Have you ever written something, thought it was brilliant, then read through the text, only to discover a piece of rambly waffle?   I have, although fortunately it doesn’t happen often anymore.   These are several of the reasons why my earlier attempts at novel writing often left me feeling drained and frustrated.

1) Failure to understand viewpoint (POV).  Initially, I took a cinematic approach looking in on the characters.  That’s fine in itself, but I had no real understand of what to recapture, so I often concentrated on the mundane details, like the dust on the telephone handset.  It made scene setting a nightmare.   I also referred a lot to character movements, such as running a finger through their hair, smiling, frowning, grinning.  This gave the text a screen writing feel.   I still can’t define viewpoint in a single sentence – I think it’s too elusive for that – but I like to think of a character coming on stage (the page) and announcing “this is my story”.   Everything that follows is told from the perspective of that particular character.   The character is free to interpret events in any way they like.   Great for memory flashbacks or muddled memories.

2) A lack of understanding of structure and plot.    Originally, I had no real idea of what I was doing.  I was trying to write a psychological thriller, but getting hopelessly lost and no one from the local novelist group was impressed.   Stories pass through eight stages, one of which was missing from mine:
The starting point (“stasis”);
An inciting event (“trigger”);
The central character’s search for an answer, an object or a person (“quest”);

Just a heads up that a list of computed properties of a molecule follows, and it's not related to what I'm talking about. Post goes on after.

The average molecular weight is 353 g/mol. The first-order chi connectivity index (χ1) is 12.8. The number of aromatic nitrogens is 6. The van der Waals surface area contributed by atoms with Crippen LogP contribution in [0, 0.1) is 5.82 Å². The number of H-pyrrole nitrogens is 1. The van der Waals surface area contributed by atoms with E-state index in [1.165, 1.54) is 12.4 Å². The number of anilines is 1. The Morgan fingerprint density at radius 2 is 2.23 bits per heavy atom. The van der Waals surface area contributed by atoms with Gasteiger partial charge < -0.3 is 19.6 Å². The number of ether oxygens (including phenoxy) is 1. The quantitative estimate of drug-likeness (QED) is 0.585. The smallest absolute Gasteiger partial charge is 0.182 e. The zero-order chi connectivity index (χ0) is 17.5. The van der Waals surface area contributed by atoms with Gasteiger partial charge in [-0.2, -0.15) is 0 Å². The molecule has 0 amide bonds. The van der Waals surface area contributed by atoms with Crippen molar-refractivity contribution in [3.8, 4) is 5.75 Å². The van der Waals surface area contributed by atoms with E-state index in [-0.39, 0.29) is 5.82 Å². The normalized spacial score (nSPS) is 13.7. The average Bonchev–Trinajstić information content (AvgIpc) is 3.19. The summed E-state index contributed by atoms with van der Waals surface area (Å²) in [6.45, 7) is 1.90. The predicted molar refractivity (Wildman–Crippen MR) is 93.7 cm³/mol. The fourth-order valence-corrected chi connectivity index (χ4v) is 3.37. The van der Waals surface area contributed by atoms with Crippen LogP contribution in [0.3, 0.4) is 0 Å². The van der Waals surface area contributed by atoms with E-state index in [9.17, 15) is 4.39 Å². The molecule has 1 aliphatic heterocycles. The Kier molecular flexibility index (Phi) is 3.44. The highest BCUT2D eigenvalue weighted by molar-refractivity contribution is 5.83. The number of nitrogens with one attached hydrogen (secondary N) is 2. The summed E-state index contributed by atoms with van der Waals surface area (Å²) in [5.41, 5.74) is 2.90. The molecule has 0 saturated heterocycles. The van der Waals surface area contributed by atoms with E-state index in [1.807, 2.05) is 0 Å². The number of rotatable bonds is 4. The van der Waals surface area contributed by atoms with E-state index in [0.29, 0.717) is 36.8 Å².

A succession of obstacles preventing the character from achieving their aim (“surprise”);
Decisions the character makes (“critical choice”);
The consequences of the choices (“climax”);
Consequences of climax (“reversal”);
Aftermath/New Stasis (“resolution”).

My story fell flat at the critical choice stage because the main character was too passive and failed to decide on decisive action to solve their problems.   In the previous post, I  mentioned character factors that drive the story.   What does the character in question want most?  What does the character fear most?   I wasn’t able to answer the questions for a long time.  Eventually, I had to restructure the story entirely, taking into account the driving character questions, along with basic  forensics/procedural and an entirely new viewpoint character.  Interestingly, the rewrite was far easier this time round. 

3) Hanging on to problematic  material.  Some creative writing tutors talk about “murdering your darlings” – i.e. getting rid of your favourite parts of the story.   This doesn’t always help.  In fact, writers should mark the sections that have received praise from others.   However, stories develop over time and sometimes the original ideas lose their importance (or perhaps were never credible in the first place).  Hanging on to an idea that clearly isn’t working will prevent the story from flourishing.  I made some pretty bad mistakes at first, but I’ve murdered most of the darlings since then.

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3 thoughts on “Driving Factors in Fiction

  1. I have murdered many of my darlings, the result was a better book.
    My biggest downfall is that my writing is too tight and I have to work to fluff it up at times.

  2. Thanks for your comment. Yes, I’ve seen this downfall many times. Good editing solves the structure/plot problem, but takes away something of the atmosphere of the story. It’s always a case of balancing one against the other. I occasionally revert back to earlier drafts and copy/paste deleted sections to restore something of the atmosphere, but mostly I end up cutting and developing fresh ideas.

    All the best with writing,

    Lawrence

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